WESTFIELD, Mass. (The Westfield News) – For all that’s been said about the Barnes Aquifer, there hasn’t been a lot of explanation about what it really is.
The aquifer has come up in countless conversations as the Westfield water crisis continues. City officials mention it regularly, news stories about the water issues utilize the title when referring to the underground water sources but residents have been heard asking, “What is the Barnes Aquifer, anyway?”
Well, it all started a very long time ago.
About 2.5 million years ago, the globe started to see its last great ice age known as the Pleistocene Epoch. The globe had significant amounts of ice, including up to 30 percent estimated ice coverage at its highest point. These conditions were part of the repeated glaciations that would happen, with several glaciers melting and moving across continents over the next two-plus million years.
As these glaciers moved and melted, they would collect and distribute sediment wherever meltwater from them went to. The smaller sediment like silt and clay, according to the Barnes Aquifer Protective Advisory Committee (BAPAC) website, would flow out to lakes or the ocean, while larger sediment like rocks and gravel would settle in the floodplains created by meltwater. It was here were the creation of the aquifer really began.
When the glaciers melted again about 15,000 years ago it left behind a large glacial lake called Lake Hitchcock. This lake, named for famed local geologist and former Amherst College President Edward Hitchcock, stretched across New England, and at one point covered 200 miles worth of land, from modern-day Rocky Hill, Connecticut, to St. Johnsbury, Vermont, which is in the upper-northeast portion of the Green Mountain state.
Lake Hitchcock continued to provide the sediment at the bottom of itself through the constant flowing in of glacial water and freezing. After about 3,000 years of existence, the lake drained following the collapse of a natural dam in the area of modern-day Rocky Hill. This draining process went on for an estimated 200 to 300 years, according to the National Park Service’s Sait-Gauden website.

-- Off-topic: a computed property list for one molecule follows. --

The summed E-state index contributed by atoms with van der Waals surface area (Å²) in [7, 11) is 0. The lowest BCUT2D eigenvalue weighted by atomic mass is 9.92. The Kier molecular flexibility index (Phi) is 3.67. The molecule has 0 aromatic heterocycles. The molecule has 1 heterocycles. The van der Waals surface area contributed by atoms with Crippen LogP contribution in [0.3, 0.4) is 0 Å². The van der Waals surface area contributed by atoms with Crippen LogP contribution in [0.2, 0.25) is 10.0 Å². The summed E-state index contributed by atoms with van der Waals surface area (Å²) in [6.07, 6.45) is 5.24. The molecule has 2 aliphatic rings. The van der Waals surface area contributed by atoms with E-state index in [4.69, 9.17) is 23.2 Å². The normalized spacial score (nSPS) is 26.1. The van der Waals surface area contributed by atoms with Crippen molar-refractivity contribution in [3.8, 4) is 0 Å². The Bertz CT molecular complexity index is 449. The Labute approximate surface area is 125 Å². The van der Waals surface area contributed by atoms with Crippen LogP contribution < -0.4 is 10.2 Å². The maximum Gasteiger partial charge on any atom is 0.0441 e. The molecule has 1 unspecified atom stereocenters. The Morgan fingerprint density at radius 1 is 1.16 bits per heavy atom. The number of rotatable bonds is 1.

All this led to large exposed areas well-sorted sand and sediment once the lake drained. This well-sorted sand and sediment also act as incredible filters for water, which is why the aquifer provides potable drinking water for 60,000 people, according to the BAPAC website.
Currently, the aquifer is located under portions of Westfield, Southampton, Northampton and Holyoke, and is under the majority of Easthampton city lines. More specifically, south to north it extends roughly from I-90 in Westfield up through Southampton and Easthampton to Northampton, while west to east it extends roughly route 10 in Southampton to the Holyoke-Easthampton border. However, the aquifer is an irregularly-shaped water source, so exact boundaries vary.
So, to answer the question of “What is the Barnes Aquifer, anyway,” in the end it is really just sand and sediment from a glacier. But what important stuff it is.
NOTE: This story also had information contributed by Charles “Woody” Darling from the Westfield Water Resources Department. For more information visit the BAPAC website at: http://bapac.pvpc.org/
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